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Internet addiction made an official disorder in China

China could become the first country to classify internet addiction as a clinical disorder and plans to lead the world by registering the condition with the World Health Organisation.

Beijing’s Health Ministry is expected to adopt a new manual on internet addiction next year, based on the research of Chinese psychologists. It will recognise the condition as similar to compulsive gambling or alcoholism.

“China finds itself at the forefront of this research because we were among the earliest to set up clinics . . . we had a sufficient sample of patients so that we could carry out proper scientific analysis,” Tao Ran, who set up China’s first internet addiction clinic at the Military General Hospital in Beijing, told The Times.

He said that he had reached his conclusion by studying more than 3,000 people over four years.

China has the world’s largest online population at 253 million people and many younger web users are inveterate participants in gaming sessions. Internet cafés in large cities and remote villages are crowded with mainly young men glued to the screen as they engage in battles with rival players.

Dr Tao said that he compared his data with that of experts in the United States, where internet addiction is not recognised as a disease. He had determined that an addict spent 6.13 hours online each day, a figure that coincided with the US assessment of 6.14 hours a day. Research by the internet media company InterActiveCorp showed that 42 per cent of Chinese youngsters polled felt addicted to the internet, compared with 18 per cent in the US. Surveys by the China Network Information Centre showed that nearly half of China’s online population were aged between 18 and 30.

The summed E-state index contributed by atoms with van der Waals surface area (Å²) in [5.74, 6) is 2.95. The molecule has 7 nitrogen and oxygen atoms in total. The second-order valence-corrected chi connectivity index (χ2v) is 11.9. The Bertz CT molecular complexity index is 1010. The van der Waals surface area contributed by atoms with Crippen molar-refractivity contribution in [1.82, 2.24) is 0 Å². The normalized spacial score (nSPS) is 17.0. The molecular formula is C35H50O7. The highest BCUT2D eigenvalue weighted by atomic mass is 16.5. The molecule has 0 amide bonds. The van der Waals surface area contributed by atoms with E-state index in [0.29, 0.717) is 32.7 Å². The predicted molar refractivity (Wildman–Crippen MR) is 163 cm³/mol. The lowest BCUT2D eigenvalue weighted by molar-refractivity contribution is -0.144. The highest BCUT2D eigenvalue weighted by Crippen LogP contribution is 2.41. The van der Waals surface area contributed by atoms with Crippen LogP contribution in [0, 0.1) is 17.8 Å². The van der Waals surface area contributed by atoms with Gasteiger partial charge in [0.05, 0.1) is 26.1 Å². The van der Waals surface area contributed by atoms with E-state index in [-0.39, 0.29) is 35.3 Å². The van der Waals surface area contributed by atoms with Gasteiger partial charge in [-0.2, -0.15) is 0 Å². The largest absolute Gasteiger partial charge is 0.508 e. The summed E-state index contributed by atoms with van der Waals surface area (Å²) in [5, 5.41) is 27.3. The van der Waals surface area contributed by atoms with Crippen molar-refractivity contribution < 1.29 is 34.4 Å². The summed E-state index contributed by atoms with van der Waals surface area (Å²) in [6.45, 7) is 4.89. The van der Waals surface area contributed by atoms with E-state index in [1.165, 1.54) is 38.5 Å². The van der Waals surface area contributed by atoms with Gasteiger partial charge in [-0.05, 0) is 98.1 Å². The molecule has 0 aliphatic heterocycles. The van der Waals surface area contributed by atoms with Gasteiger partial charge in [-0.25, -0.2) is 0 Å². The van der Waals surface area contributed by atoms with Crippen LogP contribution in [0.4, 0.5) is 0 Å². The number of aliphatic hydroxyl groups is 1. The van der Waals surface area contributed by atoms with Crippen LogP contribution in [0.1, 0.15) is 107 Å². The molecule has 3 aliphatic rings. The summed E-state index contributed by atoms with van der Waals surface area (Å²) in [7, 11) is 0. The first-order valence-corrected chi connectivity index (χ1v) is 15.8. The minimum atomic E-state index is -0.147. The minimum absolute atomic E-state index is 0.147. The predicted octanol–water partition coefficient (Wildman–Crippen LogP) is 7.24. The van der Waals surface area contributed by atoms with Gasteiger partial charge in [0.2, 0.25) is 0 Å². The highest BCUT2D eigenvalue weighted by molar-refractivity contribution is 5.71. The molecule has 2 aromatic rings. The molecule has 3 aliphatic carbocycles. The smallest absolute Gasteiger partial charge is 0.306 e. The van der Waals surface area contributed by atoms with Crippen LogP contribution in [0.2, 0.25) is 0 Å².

According to Chinese estimates, about 10 per cent of young users suffer from addiction and of those about 70 per cent are male. Dr Tao says that the condition is often merely a symptom of deeper psychological problems. Almost all child addicts have behavioural problems, which are then aggravated by their addiction. Before they came to the internet, they may have turned to crime or drugs to cope with their feelings of alienation, he said. Some were suicidal.

His clinic treats patients who may also suffer from depression, fear and an unwillingness to interact with others. Many have sleep disorders. They cease to communicate with family or friends and live huddled in front of a computer screen, drifting through chat rooms or playing violent games. Common to all his patients are family problems.

Unlike drugs, the internet does not create dependency, and Dr Tao places his success rate of curing patients at about 70 per cent. He said: “The increase now is not as rapid as it was a few years ago. However, this was the first such clinic in China when it opened in 2005. Now there are several hundred across the country.” ...                                             Source: Times archives